This research project studies the mining sector in Eastern DR Congo. It focuses on interactions between artisanal and industrial mining, as well as differences across these production modes in terms of linkages with local livelihoods and violence.
- How does artisanal / industrial mining support local livelihoods?
- How does artisanal / industrial mining relate to violence?
- How do artisanal and industrial mining interact, and how do these interactions affect livelihoods and violence?
We rely on several data sources, that we analyse using both quantitative and qualitative methods:
- Geo-referenced information on the location of artisanal and industrial mining sites from International Peace Information Service (IPIS) and the Congolese Mining Cadastre (CAMI).
- Geo-referenced information on conflict events from the Armed Conflict Location & Event Data Project (ACLED) and from Kivu Security Tracker.
- Semi-structured interviews with stakeholders & focus group discussions with artisanal miners
- Structured interviews with 469 artisanal miners who were ‘illegally’ working in the Kamituga mining site, where Banro – a Canada-based multinational was the legal concession holder.
We conducted four rounds of fieldwork in the gold mining town of Kamituga (read about Kamituga’s history here).
- June 2013
Census of artisanal gold mining pits and actors
- May – June 2014
Semi-structured interviews with stakeholders & focus group discussion with artisanal miners
- December 2014
Pilot of our survey instruments and interviews with stakeholders
- March – May 2015
Structured survey among a representative sample of 469 artisanal miners
Some snapshots of our data
Stoop N. and Verpoorten M. (2021). Would you fight? We asked aggrieved artisanal miners in Eastern Congo Journal of Conflict Resolution.
Geenen S., Stoop N. and Verpoorten M. (2021). How much do artisanal miners earn? An inquiry among Congolese gold miners Resources Policy.
PDF survey survey instruments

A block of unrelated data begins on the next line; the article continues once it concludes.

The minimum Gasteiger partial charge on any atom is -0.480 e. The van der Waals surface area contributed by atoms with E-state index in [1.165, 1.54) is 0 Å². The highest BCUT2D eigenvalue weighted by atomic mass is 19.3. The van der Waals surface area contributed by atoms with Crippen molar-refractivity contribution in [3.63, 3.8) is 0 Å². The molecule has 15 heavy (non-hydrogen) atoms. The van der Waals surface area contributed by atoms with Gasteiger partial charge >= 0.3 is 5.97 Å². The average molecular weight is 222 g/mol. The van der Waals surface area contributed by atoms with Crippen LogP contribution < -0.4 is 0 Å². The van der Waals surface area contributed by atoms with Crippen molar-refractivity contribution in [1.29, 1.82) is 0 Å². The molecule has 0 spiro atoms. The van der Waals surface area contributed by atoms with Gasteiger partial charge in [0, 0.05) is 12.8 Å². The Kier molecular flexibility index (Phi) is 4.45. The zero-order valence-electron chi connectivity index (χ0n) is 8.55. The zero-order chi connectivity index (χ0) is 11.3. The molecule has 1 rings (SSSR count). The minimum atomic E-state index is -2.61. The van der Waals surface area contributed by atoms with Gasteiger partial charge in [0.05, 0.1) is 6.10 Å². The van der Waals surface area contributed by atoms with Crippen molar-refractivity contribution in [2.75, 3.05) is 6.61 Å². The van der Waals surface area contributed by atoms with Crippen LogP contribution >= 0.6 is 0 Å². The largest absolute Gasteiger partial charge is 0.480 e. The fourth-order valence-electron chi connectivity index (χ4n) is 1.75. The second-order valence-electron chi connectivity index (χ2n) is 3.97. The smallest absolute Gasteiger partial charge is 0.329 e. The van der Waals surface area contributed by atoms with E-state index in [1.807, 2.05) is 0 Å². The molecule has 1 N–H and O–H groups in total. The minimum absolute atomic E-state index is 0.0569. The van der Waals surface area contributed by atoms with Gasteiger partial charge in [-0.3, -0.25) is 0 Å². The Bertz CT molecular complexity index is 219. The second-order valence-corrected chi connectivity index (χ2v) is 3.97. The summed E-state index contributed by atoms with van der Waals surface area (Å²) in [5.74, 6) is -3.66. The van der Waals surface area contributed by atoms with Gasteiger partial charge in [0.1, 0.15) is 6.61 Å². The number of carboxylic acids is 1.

Stoop, N. and Verpoorten, M. (2020), Risk, Envy and Magic in the Artisanal Mining Sector of South Kivu, Democratic Republic of Congo. Development and Change.
Stoop N., Verpoorten M. and van der Windt P. (2019). Artisanal or Industrial Conflict Minerals? Evidence from Eastern Congo. World Development 122: 660-674.
Stoop N, Verpoorten M, van der Windt P (2018) More legislation, more violence? The impact of Dodd-Frank in the DRC. PLoS ONE 13(8): e0201783.
Kilosho B. J., Stoop N. and Verpoorten M. (2017). Defusing the social minefield of gold sites in Kamituga, South Kivu: from legal pluralism to the re-making of institutions? Resources policy53: 356-368.
Stoop Nik, Kilosho Buraye Janvier, Verpoorten Marijke (2016) Relocation, reorientation, or confrontation? Insights from a representative survey among artisanal miners in Kamituga, South Kivu. Antwerpen, IOB, Institute of Development Policy and Management, University of Antwerp, 55 p
We summarised our research findings for a broader audience through various policy briefs, blog posts and a video:
- Van mijnen in Oost-Congo naar technologie in je smartphone – video for the University of Antwerp’s Kinderuniversiteit, science communication to children aged 8-12.
- Conflict Minerals Legislation: Shooting at the Wrong Target … Again – Political Violence at a Glance
- Artisanal gold mining pays – IOB blog
- The super-natural is super-rational – IOB blog
- The way that minerals are mined affects conflict in eastern Congo – The Conversation
- Artisanal or industrial conflict minerals? – IOB Policy Brief
- More legislation, more violence? The impact of Dodd-Frank in the Democratic Republic of the Congo – CATO Institute
- Trump threatened to suspend the ‘conflict minerals’ provision of Dodd-Frank : that might actually be good for Congo – Washington Post, Monkey Cage
- The social minefield of gold digging in South-Kivu, DRC: the case of Kamituga – IOB Policy Brief
- The social minefield of gold digging in Kamituga, South-Kivu – Amani Itakuya II Essay Series